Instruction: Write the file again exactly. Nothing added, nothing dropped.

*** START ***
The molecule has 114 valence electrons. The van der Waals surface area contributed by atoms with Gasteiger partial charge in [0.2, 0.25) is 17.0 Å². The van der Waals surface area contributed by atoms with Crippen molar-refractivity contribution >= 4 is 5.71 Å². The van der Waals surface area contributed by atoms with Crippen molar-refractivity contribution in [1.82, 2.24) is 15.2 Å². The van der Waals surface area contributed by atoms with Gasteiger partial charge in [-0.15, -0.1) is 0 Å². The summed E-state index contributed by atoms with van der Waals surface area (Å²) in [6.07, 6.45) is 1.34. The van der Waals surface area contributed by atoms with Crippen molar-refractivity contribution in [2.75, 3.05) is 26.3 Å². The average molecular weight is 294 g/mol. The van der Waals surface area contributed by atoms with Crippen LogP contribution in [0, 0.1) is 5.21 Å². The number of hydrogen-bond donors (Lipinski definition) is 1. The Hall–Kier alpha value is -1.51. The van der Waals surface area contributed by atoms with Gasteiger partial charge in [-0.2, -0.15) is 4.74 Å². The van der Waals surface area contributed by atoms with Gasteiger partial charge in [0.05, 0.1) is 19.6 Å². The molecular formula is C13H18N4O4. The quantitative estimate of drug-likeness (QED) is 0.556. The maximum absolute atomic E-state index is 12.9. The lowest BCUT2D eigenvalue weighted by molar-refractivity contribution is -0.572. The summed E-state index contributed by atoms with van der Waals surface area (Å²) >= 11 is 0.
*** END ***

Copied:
The molecule has 114 valence electrons. The van der Waals surface area contributed by atoms with Gasteiger partial charge in [0.2, 0.25) is 17.0 Å². The van der Waals surface area contributed by atoms with Crippen molar-refractivity contribution >= 4 is 5.71 Å². The van der Waals surface area contributed by atoms with Crippen molar-refractivity contribution in [1.82, 2.24) is 15.2 Å². The van der Waals surface area contributed by atoms with Gasteiger partial charge in [-0.15, -0.1) is 0 Å². The summed E-state index contributed by atoms with van der Waals surface area (Å²) in [6.07, 6.45) is 1.34. The van der Waals surface area contributed by atoms with Crippen molar-refractivity contribution in [2.75, 3.05) is 26.3 Å². The average molecular weight is 294 g/mol. The van der Waals surface area contributed by atoms with Crippen LogP contribution in [0, 0.1) is 5.21 Å². The number of hydrogen-bond donors (Lipinski definition) is 1. The Hall–Kier alpha value is -1.51. The van der Waals surface area contributed by atoms with Gasteiger partial charge in [-0.2, -0.15) is 4.74 Å². The van der Waals surface area contributed by atoms with Gasteiger partial charge in [0.05, 0.1) is 19.6 Å². The molecular formula is C13H18N4O4. The quantitative estimate of drug-likeness (QED) is 0.556. The maximum absolute atomic E-state index is 12.9. The lowest BCUT2D eigenvalue weighted by molar-refractivity contribution is -0.572. The summed E-state index contributed by atoms with van der Waals surface area (Å²) >= 11 is 0.